I was sleeping alone in one end and the temps were in the upper 40's...condensation formed on just my end. Both window ends were half-open...will a fan aimed at the tent ceiling help or is anything else advised? (curtains were open too)
I doubt you can ever stop all the bunk end canvas condensation, given certain atmospheric conditions and people BREATHING while the sleep ... (of course, you ask them to stop breathing while they sleep!)
Covering the bunk ends goes a long way in helping, even with just a simple plastic tarp. I covered mine and sandwiched in-between a sheet of Reflectix and made night and day difference. Some of us started doing that even before the Popup End Cover Gizzmos came out, which is probably a better way to go.
When the cooler outside air is one one side of the thin un-insulated canvas with warm moist air on the other side the result will be condensation dripping down on one's head! Here's a pic of a previous p'up with the plastic tarp cover (Reflectix underneath) that might give an idea of what I'm talking about ~
Well short of holding your breath...
I would imagine the fan would help ?
Also if your canvas has ever been cleaned with any type of bleach solution it leaves behind a type of crystal that absorbs moisture similar to salt. You can counter this by using hydrogen peroxide in a spray bottle, saturating the fabric, let sit for 20-30 minutes then wiping dry with a few micro fiber towels.
After cleaning my canvas I had the same problem. I used about 32-40 oz. peroxide per bunk end....problem solved !!
Adding Pop-up Gizmos helped a lot in our previous pup. We got them as soon as we bought the new Cobalt, so don't have a before/after to compare. For cold weather (30s and below), we got the bunk end liners, which were great when the temps hit the mid-teens to 20s. (There was frost between the layers when we broke camp after several days of rain, snow and those temps.) On that trip, we had power, so ran a space heater in addition to and instead of the furnace (we kept it in the 50s or so when we were in the pup); I'm sure that air circulation helped prevent condensation too.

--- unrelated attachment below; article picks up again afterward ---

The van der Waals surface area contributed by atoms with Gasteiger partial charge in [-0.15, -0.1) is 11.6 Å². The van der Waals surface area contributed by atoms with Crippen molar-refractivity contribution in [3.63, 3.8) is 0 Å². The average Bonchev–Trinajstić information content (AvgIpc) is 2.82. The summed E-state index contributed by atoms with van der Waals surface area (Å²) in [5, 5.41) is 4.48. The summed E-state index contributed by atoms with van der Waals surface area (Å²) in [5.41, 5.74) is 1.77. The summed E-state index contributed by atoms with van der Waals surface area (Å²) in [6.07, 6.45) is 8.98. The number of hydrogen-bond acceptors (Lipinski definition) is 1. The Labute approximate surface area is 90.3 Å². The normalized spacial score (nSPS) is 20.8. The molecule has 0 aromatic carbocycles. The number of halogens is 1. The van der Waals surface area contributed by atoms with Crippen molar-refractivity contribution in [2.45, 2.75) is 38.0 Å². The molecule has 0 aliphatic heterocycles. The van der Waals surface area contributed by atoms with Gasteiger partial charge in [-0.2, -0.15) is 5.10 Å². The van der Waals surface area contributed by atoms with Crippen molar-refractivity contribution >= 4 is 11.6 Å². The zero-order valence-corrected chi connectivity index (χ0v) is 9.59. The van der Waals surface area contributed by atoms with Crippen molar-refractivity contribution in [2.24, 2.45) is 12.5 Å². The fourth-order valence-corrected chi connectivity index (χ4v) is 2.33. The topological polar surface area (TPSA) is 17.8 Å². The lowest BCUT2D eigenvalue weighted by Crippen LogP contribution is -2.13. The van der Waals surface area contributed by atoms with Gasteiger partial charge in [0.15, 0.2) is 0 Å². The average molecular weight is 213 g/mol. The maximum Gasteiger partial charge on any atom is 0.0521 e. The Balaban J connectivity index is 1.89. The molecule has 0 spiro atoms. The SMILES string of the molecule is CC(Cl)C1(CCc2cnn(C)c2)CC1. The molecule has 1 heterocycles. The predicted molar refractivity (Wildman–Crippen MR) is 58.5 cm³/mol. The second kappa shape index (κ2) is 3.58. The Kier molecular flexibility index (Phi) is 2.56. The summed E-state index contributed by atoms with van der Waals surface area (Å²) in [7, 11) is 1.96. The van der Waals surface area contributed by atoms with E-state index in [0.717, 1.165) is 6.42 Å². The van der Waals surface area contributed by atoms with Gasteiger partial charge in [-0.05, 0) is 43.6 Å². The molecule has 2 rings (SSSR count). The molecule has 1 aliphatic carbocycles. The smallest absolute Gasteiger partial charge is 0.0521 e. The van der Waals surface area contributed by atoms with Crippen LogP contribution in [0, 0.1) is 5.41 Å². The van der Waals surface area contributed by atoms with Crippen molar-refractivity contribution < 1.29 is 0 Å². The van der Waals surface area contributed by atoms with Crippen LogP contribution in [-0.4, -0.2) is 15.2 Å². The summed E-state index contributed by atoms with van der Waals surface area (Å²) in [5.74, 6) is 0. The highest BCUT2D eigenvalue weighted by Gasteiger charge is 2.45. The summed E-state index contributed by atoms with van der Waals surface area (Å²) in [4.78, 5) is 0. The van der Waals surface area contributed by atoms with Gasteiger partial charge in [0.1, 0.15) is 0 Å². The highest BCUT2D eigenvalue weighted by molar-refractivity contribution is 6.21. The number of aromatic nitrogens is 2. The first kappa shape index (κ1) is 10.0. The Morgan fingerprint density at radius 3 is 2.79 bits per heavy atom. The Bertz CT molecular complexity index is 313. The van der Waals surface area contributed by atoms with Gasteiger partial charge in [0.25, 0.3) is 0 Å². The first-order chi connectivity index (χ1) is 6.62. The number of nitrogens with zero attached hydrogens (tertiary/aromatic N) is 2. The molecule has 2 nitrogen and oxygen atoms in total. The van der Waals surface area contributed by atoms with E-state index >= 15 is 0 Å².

Since you (the OP) have already used slightly open windows and a fan for ventilation, I'd agree with the others that putting Pop-Up Gizmos on the bunk end roofs will make a huge difference. Using the Gizmos bunk end liners or putting Reflectix inserts in the windows will also help a lot, plus, these additions will help hold the heat in the PUP longer.
Can't recall ever having condensation, we do camp a lot in the lower 40's and 30's without heat. We have always left the bed end widows open along the top, the center (or highest windows) open at the top, and a fan. Never used Gizmos but I can see how they would help.
I forgot to attach our Gizmos one evening during a wet camping trip near the rain forest in the Olympic National Park. In the morning there was so much condensation it was nearly raining over the bunk ends. That was the last time I forgot to attach our Gizmos. We've had similar weather at the same campground with the Gizmos attached and there's been just minimal condensation not nearly enough to even drip.
I don't know what part of this stopped the condensation, but I'll share what we did during our last trip to prepare for the cold and we didn't have any condensation for temperatures at night between 28 F to 50 F.. The temperature was between 50 and 70 in the popup depending on the temp outside.
- put reflectix in every window on the popup (10 F difference in temp in front of reflectix and plain canvis)
- two ceramic heaters pointed at the bunks
- on our end of the popup I also put a 5x7 tarp on the outside of the bunk end
- partially unzipped the windows on each end of the popup
- partially unzipped a window in the middle of the popup
We went back in November for a weekend that got down in the 40s and all I can say is the difference was night and day. We froze in November, condensation was dripping off the bunk end we were sleeping on. This time, it didn't even get damp.
These are all great suggestions....thanks for all your advice. I also expernce this issue in early spring or late fall camping and will be sure to try some of these to hopefully extend the season a bit.